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DShK
DShK-batey-haosef
DShK on tripod with anti-aircraft sights of later series in Batey ha-Osef museum, Israel.
Type Heavy machine gun
Place of origin Flag of the Soviet Union.svg Soviet Union
Service history
In service 1938 – Present
Used by See Users
Wars Winter War
World War II
Korean War
Chinese Civil War
First Indochina War
Vietnam War
Laotian Civil War
Dhofar Rebellion
Cambodian Civil War
Cambodian-Vietnamese War
Sino-Vietnamese War
Six-Day War
Yom Kippur War
Iran-Iraq war
Northern Ireland
Lebanese civil war
Gulf War
Yugoslav wars
Iraq War
Afghan War
Cambodian–Thai border stand-off
Libyan civil war
Syrian civil war
Production history
Designer Vasily Degtyaryov, Georgi Shpagin
Designed 1938
Variants DK, DShKM , DSHKS, Type 54 HMG
Specifications
Weight 34 kg (74.96 lb) (gun only)
157 kg (346.13 lb) on wheeled mounting
Length 1,625 mm (64.0 in)
Barrel length 1,070 mm (42.1 in)
Crew 1+

Cartridge 12.7×108mm
Action gas-operated reloading locking flaps
Rate of fire 600 rounds/min
Muzzle velocity 850 m/s (2,788 ft/s)
Effective range 2000 m
Maximum range 2500 m
Feed system belt 50 rounds
Sights Iron/Optical

The DShK 1938 (ДШК, for Дегтярёва-Шпагина Крупнокалиберный, Degtyaryova-Shpagina Krupnokaliberny, 'Degtyaryov-Shpagin Large-Calibre') is a Soviet heavy machine gun firing the 12.7×108mm cartridge. The weapon was also used as a heavy infantry machine gun, in which case it was frequently deployed with a two-wheeled mounting and a single-sheet armour-plate shield. It took its name from the weapons designers Vasily Degtyaryov, who designed the original weapon, and Georgi Shpagin, who improved the cartridge feed mechanism. It is sometimes nicknamed Dushka (lit. "Sweetie", "Dear"), from the abbreviation.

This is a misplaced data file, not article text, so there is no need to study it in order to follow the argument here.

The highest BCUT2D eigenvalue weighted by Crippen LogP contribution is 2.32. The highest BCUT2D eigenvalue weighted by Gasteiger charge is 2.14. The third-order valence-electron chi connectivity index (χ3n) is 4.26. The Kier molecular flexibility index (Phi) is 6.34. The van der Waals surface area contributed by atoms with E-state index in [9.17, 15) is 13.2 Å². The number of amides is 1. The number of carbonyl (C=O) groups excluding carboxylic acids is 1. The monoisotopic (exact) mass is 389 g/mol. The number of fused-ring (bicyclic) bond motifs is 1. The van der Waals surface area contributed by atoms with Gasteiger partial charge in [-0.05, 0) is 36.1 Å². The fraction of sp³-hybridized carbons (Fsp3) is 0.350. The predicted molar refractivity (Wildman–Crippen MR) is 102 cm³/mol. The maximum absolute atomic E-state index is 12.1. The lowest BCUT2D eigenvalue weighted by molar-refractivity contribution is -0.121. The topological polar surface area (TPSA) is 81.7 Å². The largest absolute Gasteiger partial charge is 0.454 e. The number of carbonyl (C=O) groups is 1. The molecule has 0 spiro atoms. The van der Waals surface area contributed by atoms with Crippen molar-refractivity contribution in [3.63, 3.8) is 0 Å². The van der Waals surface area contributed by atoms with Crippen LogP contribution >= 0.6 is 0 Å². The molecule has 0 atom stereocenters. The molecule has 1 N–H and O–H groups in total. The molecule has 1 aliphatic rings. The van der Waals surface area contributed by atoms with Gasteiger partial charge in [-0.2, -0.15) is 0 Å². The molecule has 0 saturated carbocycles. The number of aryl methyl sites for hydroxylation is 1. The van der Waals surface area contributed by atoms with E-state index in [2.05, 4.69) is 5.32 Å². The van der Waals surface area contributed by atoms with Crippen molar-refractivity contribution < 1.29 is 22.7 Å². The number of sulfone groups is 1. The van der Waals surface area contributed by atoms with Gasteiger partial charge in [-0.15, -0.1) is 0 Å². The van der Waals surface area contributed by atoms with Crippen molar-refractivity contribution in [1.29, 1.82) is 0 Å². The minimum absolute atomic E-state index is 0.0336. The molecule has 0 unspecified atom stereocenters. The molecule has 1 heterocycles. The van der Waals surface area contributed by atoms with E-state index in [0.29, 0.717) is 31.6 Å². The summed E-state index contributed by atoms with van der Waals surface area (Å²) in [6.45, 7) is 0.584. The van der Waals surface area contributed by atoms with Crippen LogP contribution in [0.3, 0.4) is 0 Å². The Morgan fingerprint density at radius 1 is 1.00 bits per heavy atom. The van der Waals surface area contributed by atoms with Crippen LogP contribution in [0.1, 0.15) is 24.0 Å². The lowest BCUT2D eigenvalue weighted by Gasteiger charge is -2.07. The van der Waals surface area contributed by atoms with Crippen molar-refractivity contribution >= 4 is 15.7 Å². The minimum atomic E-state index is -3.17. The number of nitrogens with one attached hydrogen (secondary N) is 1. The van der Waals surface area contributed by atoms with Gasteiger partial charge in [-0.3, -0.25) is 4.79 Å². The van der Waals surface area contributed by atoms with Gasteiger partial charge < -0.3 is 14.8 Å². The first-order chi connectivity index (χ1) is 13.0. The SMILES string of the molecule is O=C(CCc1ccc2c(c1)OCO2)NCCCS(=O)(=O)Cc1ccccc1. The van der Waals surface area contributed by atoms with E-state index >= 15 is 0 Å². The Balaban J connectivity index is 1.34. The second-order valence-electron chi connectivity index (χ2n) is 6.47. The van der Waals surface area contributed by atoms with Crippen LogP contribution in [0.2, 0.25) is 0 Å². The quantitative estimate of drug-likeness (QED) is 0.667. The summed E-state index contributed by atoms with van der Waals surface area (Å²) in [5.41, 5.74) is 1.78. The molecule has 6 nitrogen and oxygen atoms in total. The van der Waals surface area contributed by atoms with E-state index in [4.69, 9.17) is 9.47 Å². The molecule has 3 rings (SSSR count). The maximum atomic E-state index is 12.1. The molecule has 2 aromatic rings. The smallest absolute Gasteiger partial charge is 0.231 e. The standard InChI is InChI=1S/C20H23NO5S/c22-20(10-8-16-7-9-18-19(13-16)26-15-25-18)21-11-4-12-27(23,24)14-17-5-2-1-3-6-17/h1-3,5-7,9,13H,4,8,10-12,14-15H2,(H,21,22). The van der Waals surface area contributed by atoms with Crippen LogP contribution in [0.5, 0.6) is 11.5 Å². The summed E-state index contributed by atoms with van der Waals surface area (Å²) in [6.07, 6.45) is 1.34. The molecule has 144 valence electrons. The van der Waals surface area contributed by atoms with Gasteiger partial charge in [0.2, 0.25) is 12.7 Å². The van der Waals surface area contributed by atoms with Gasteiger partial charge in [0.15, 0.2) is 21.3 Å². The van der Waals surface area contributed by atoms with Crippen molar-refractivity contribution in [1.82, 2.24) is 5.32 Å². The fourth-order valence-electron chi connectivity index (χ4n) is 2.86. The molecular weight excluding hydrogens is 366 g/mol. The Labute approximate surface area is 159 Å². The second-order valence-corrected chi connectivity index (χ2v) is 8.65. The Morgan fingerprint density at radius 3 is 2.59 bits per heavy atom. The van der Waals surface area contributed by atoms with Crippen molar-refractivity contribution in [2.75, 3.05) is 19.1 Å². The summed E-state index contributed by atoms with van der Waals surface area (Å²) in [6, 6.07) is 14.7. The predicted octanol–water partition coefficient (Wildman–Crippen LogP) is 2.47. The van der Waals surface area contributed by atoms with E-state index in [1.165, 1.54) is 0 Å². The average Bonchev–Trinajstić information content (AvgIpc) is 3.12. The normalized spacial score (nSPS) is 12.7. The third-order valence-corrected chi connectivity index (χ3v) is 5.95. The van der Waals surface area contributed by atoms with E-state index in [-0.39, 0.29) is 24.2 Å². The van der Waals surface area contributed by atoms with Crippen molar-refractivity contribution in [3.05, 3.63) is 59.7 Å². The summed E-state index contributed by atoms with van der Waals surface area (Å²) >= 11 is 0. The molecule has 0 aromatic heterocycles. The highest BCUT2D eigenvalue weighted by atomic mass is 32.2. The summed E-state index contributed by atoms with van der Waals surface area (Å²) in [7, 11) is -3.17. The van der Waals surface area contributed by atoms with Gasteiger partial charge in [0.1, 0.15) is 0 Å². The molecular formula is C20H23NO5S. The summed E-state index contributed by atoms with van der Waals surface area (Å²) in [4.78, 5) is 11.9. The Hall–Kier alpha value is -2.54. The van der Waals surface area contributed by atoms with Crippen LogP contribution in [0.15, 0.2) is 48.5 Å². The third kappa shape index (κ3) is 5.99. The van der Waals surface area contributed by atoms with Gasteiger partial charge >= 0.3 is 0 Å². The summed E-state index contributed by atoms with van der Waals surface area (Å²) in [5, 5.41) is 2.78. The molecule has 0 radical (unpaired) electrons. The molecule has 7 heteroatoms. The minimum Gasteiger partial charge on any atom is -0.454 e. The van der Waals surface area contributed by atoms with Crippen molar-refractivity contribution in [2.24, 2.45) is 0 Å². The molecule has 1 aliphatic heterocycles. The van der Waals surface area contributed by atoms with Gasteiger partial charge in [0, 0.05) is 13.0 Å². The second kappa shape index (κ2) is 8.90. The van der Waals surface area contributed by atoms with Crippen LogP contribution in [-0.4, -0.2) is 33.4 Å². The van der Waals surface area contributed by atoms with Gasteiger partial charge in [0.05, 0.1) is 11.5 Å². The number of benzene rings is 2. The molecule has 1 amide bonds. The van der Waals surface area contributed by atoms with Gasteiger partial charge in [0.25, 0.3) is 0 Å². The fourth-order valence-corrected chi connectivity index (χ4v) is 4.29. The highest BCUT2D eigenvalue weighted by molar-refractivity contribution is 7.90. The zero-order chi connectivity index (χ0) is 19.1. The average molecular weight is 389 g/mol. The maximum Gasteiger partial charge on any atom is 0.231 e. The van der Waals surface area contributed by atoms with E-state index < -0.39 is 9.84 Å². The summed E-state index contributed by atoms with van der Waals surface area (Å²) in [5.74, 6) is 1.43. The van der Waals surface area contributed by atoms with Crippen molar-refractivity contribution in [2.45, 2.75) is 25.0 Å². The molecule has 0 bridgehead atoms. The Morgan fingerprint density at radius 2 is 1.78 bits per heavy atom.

HistoryEdit

The requirement for a heavy machine gun appeared in 1929. The first such gun, the Degtyaryov, Krupnokalibernyi (DK, Degtyaryov, Large calibre), was built in 1930 and this gun was produced in small quantities from 1933 to 1935.

The gun was fed from a drum magazine of only thirty rounds, and had a poor rate of fire. Shpagin developed a belt feed mechanism to fit to the DK giving rise, in 1938, to the adoption of the gun as the DShK 1938. This became the standard Soviet heavy machine gun in World War II.

Like its U.S. equivalent, the M2 Browning, the DShK 1938 was used in several roles. As an anti-aircraft weapon it was mounted on pintle and tripod mounts, and on a triple mount on the GAZ-AA truck. Late in the war, it was mounted on the cupolas of IS-2 tanks and ISU-152 self-propelled guns. As an infantry heavy support weapon it used a two-wheeled trolley which unfolded into a tripod for anti-aircraft use, similar to the mount developed by Vladimirov for the 1910 Maxim gun.[1] It was also mounted in vehicle turrets, for example, in the T-40 light amphibious tank.

In 1946, the DShK 1938/46 or DShKM (M for modernized) version was introduced.

In addition to the Soviet Union and Russia, the DShK has been manufactured under license by a number of countries, including the People's Republic of China, Pakistan and Romania. Today, it has been mostly replaced in favour of the more modern NSV and Kord designs. Nevertheless, the DShK is still one of the most widely used heavy machine guns.

In June 1988, during the conflict in Northern Ireland known as the Troubles, a British Army Westland Lynx helicopter was hit 15 times by two Provisional IRA DShKs smuggled in from Libya and forced to crash-land near Cashel Lough Upper, south County Armagh.[2]

DShKs were also used in 2004, against British troops in Al-Amarah, Iraq.[3]

In the 2012 Syrian civil war, the Syrian government said rebels used the gun mounted on cars. It claimed to have destroyed, on the same day, 40 such cars on a highway in Aleppo and six in Dael.[4]